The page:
New to Denver, Colorado from Michigan in 2013, Krystal Covington sought after friendship and business connections by going to meet ups and attending networking events when her husband, Bennie, suggested she take the money she was spending on going to these events and start her own group. What a man! Designing the group based on her strengths and desires, Women of Denver was born and created a safe place to talk openly, develop friendships, and harness underlying gifts waiting to be utilized.
Admittedly, Krystal was uncomfortable at first talking about herself and promoting her group because she didn't want to feel like she was trying to sell something or bragging about herself so she momentarily stopped holding the meetings when she received a lot of feedback saying whoa! This isn't about you. People need this! She realized they were right, got out of her own way, and now is the founder and CEO of a successful women's group that was only just created last December.
Finding time aside from her successful career as the Director of Public Relations at Natural Grocers, Krystal holds weekly events and quarterly workshops helping women perfect their brand and build their business. One of the many tools she uses to help women grow their audience is a weekly TV show called Inside the Women of Denver where members have the opportunity to strengthen their communication, presentation, and interviewing skills while gaining confidence and overcoming fears. "Interviews help these women practice and get comfortable so they can use the skills in real life and get where they want to go," Krystal explains.
After teaching these principles in workshops locally in Colorado, she realized the incredible value of the information she had learned. She then compiled a workbook to share this knowledge with others in the The 4 Keys to Influence.This 32-page book includes an easy-to-follow recipe for building a strategy for influence in any role. It's a perfect resource for anyone seeking a stronger career, better sales as an entrepreneur, or simply a more fruitful social life.
Thank you, Krystal, for all your efforts in empowering and uplifting women everywhere you go.
How did it all start? What made you decide to pursue this path?
Honestly, I think the path chose me. Five years ago I would never have believed that I would be a speaker, a community leader, or a corporate director. Today, I’m all of those things and each piece is in alignment with a path that seems to be opening up for me.
What steps did you have to take to conquer your goal of being a business owner?
I failed early on, so getting back into the entrepreneurship game was hard for me emotionally. I started my first business in college, selling lace wigs on EBay from my college dorm. When the market dried up due to high competition I realized I hadn’t managed my finances appropriately and went bankrupt. The sad thing is that I could have settled the debt for just a couple thousand dollars, but I simply didn’t have it and I wasn’t willing to ask my parents for help. I was just too embarrassed. When I decided to launch a new business I was nervous that I’d go broke again, but over time I’ve learned how to better mitigate risk, budget, and avoid the same pitfalls. I actually got my MBA mostly to avoid being caught in the same position without the knowledge I need to survive.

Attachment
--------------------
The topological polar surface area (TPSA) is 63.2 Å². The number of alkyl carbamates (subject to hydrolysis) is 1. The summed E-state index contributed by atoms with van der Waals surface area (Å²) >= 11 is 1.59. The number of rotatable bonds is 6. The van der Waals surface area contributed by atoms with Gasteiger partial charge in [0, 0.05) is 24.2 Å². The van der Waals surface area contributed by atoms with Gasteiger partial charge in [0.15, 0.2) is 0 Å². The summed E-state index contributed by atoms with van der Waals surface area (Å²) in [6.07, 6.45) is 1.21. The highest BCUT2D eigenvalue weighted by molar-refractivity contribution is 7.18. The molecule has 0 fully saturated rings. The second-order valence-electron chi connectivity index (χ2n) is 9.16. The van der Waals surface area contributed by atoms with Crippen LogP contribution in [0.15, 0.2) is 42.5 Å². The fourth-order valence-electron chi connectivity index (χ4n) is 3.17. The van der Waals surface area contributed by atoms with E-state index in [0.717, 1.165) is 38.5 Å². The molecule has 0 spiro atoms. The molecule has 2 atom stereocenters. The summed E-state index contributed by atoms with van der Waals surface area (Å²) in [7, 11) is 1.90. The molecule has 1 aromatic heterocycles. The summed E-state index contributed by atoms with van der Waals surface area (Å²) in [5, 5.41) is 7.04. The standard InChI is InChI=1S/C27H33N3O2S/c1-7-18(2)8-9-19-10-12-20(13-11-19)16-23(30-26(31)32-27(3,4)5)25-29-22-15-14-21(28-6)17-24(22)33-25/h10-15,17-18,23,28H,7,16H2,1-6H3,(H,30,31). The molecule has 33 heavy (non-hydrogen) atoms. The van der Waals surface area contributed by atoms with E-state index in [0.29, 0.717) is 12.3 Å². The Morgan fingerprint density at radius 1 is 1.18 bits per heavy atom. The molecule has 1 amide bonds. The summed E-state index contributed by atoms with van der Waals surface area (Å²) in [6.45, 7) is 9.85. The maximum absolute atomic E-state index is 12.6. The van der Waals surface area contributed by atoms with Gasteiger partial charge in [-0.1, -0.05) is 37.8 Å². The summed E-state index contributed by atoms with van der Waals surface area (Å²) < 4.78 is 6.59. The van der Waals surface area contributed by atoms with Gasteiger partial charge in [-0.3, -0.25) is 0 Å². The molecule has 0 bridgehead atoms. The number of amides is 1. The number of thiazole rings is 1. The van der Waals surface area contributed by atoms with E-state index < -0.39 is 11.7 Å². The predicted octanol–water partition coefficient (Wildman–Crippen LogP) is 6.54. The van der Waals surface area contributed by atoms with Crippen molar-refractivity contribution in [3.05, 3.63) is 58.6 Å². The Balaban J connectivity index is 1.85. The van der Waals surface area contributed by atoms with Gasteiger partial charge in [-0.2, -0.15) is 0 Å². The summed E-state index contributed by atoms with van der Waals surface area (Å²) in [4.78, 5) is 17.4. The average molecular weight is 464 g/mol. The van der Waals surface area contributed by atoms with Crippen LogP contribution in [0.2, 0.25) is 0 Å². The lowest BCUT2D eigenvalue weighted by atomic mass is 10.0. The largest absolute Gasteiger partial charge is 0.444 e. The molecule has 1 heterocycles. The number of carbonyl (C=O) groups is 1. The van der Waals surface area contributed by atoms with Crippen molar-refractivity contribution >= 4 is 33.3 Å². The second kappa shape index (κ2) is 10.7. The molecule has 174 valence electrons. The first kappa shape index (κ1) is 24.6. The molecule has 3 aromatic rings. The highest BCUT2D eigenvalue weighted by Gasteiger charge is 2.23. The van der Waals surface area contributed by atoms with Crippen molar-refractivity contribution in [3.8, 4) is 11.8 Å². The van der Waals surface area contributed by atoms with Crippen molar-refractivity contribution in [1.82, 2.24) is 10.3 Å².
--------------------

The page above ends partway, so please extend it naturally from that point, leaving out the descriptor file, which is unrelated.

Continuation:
How do you manage envy, ego or jealousy from getting in the way of your dreams?
I think if I’m honest with myself envy has been one of my major drivers for success. When I see someone who is really kicking butt in life I want what they have. I start paying attention to how they interact with the world around them and then emulate the qualities that I feel will really help me succeed as well.
When I consider the term jealousy I think of people who want something that they aren’t willing to work for. Jealous people do things to disarm the person they want to be like and bring them down to their level. I don’t think I have that type of killer instinct, but I’ve met people who do and interacting with them is really tough.
What are some of the qualities you believe a person must have to build their own business/brand?
Branding is one of my favorite things to talk about because it’s really what brought me success. I’d say the most important thing about branding is knowing the characteristics that make you stand out on the outside and also the internal qualities that attract other people to you. When you put your external and your internal brand together and do your best to accentuate them you’ll blow everyone away.
For me, I remember people saying that I have an “interesting look.” What I think they meant was that I naturally stand out as someone who doesn’t fit a category. That was my external characteristic (not to mention the hair). And internally I generally stand out for being “sturdy & steadfast.” People feel they can trust me, count on me to be where I say I’ll be and generally get a calming energy from being in my presence. I really try to accentuate both of those things, so my brand can be as strong as possible.
What do you love most about your profession?